Cedartown is 151 years old. Many downtown buildings date back to the late 19th century. Up until the 1960s, downtown was the center of action for the surrounding community. "In the 1950s, nearly every family had one car and downtown could accommodate the vehicle traffic," Penney said. But in the '60s, teenagers started getting cars in addition to their parents. "Vehicle traffic began outgrowing the downtown shopping center. There was not enough parking." Sears was one of the first retailers to spot the trend. It opened standalone stores with parking lots away from city centers. It had a catalog store in Cedartown. In Atlanta, Sears opened a store with a big parking lot in Buckhead. Kmart followed suit. But Wal-Mart took it to the bank.
The trend was irreversible. "Everybody of driving age has a car if they can afford it," Penney said, then added with a big smile: "I'm single and I have three cars."
I told Penney about James Howard Kunstler's new book, The Long Emergency: Surviving the Converging Catastrophes of the 21st Century. Kunstler is a howling prophet who long ago recognized the dangers posed to America by cars and the unsustainable suburban lifestyle they helped spawn.
He believes we're at or nearing the peak of the world's oil supply and that once we reach it, we're headed into an era that will be profoundly different than what we've known for the last 50 years. Dwindling gas supplies and sharply higher prices will drive the final nail into the coffin of the suburbs, which are totally oil-dependent.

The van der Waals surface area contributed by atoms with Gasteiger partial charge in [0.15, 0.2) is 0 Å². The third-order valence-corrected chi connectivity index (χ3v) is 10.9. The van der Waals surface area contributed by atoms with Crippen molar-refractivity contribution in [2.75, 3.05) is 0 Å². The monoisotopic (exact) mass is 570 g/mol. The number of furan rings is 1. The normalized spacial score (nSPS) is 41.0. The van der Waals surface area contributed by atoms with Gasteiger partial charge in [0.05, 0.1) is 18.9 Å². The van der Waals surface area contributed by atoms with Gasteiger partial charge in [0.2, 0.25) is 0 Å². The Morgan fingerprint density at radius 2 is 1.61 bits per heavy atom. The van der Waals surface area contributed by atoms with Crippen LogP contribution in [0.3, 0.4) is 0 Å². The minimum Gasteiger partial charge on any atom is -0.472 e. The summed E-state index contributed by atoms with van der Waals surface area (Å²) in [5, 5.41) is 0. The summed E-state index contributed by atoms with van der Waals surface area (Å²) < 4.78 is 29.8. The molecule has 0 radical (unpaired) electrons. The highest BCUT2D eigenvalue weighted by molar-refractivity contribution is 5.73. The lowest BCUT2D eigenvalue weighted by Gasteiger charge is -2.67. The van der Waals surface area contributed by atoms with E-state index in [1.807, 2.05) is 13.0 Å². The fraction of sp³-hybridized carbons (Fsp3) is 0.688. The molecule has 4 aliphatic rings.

Kunstler is a doomsayer, but the doom is based on solid facts. Last week, I read a couple of interviews with Matthew Simmons, a Texas investment banker who was an adviser to Vice President Dick Cheney's energy task force. Simmons, author of a new book, Twilight in the Desert: The Coming Saudi Oil Shock and the World Economy, suggested recently that the price of oil could reach $100 a barrel this winter, up from $60.
Penney quickly grasped the implications and nodded. "That," he said, "could push us into a recession ... or a depression."
I had to chuckle when I got the latest news release from the Georgia Regional Transportation Authority. It quoted a couple of car-happy transportation consultants as saying, "Atlanta is putting the right tools in place and is moving ahead of other cities in the country when it comes to addressing its congestion problems." The release identified "incident management, ramp metering, signal timing and access management as relatively low-cost and highly effective tools for reducing traffic congestion."